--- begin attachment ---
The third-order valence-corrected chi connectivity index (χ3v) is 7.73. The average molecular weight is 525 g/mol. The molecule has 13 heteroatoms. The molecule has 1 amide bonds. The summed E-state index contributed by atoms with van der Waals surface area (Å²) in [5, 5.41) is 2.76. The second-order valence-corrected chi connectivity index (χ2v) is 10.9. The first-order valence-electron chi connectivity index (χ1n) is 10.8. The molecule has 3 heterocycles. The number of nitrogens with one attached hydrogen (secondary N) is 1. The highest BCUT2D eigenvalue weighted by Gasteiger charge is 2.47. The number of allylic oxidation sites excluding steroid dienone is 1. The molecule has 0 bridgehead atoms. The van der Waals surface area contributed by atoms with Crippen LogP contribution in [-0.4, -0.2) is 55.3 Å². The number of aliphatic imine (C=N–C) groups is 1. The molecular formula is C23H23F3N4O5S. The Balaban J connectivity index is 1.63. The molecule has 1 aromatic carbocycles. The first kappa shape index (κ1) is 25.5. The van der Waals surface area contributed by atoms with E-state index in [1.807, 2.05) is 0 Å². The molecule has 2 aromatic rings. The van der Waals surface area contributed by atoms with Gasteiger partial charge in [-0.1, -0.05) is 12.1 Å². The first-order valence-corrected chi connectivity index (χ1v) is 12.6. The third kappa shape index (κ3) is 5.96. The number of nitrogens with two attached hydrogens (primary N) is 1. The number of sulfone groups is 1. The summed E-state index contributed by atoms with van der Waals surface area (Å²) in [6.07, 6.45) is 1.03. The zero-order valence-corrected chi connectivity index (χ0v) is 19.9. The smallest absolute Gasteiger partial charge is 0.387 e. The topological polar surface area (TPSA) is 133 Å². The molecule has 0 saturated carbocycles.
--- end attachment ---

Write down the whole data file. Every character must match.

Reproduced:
The third-order valence-corrected chi connectivity index (χ3v) is 7.73. The average molecular weight is 525 g/mol. The molecule has 13 heteroatoms. The molecule has 1 amide bonds. The summed E-state index contributed by atoms with van der Waals surface area (Å²) in [5, 5.41) is 2.76. The second-order valence-corrected chi connectivity index (χ2v) is 10.9. The first-order valence-electron chi connectivity index (χ1n) is 10.8. The molecule has 3 heterocycles. The number of nitrogens with one attached hydrogen (secondary N) is 1. The highest BCUT2D eigenvalue weighted by Gasteiger charge is 2.47. The number of allylic oxidation sites excluding steroid dienone is 1. The molecule has 0 bridgehead atoms. The van der Waals surface area contributed by atoms with Crippen LogP contribution in [-0.4, -0.2) is 55.3 Å². The number of aliphatic imine (C=N–C) groups is 1. The molecular formula is C23H23F3N4O5S. The Balaban J connectivity index is 1.63. The molecule has 1 aromatic carbocycles. The first kappa shape index (κ1) is 25.5. The van der Waals surface area contributed by atoms with E-state index in [1.807, 2.05) is 0 Å². The molecule has 2 aromatic rings. The van der Waals surface area contributed by atoms with Gasteiger partial charge in [-0.1, -0.05) is 12.1 Å². The first-order valence-corrected chi connectivity index (χ1v) is 12.6. The third kappa shape index (κ3) is 5.96. The number of nitrogens with two attached hydrogens (primary N) is 1. The number of sulfone groups is 1. The summed E-state index contributed by atoms with van der Waals surface area (Å²) in [6.07, 6.45) is 1.03. The zero-order valence-corrected chi connectivity index (χ0v) is 19.9. The smallest absolute Gasteiger partial charge is 0.387 e. The topological polar surface area (TPSA) is 133 Å². The molecule has 0 saturated carbocycles.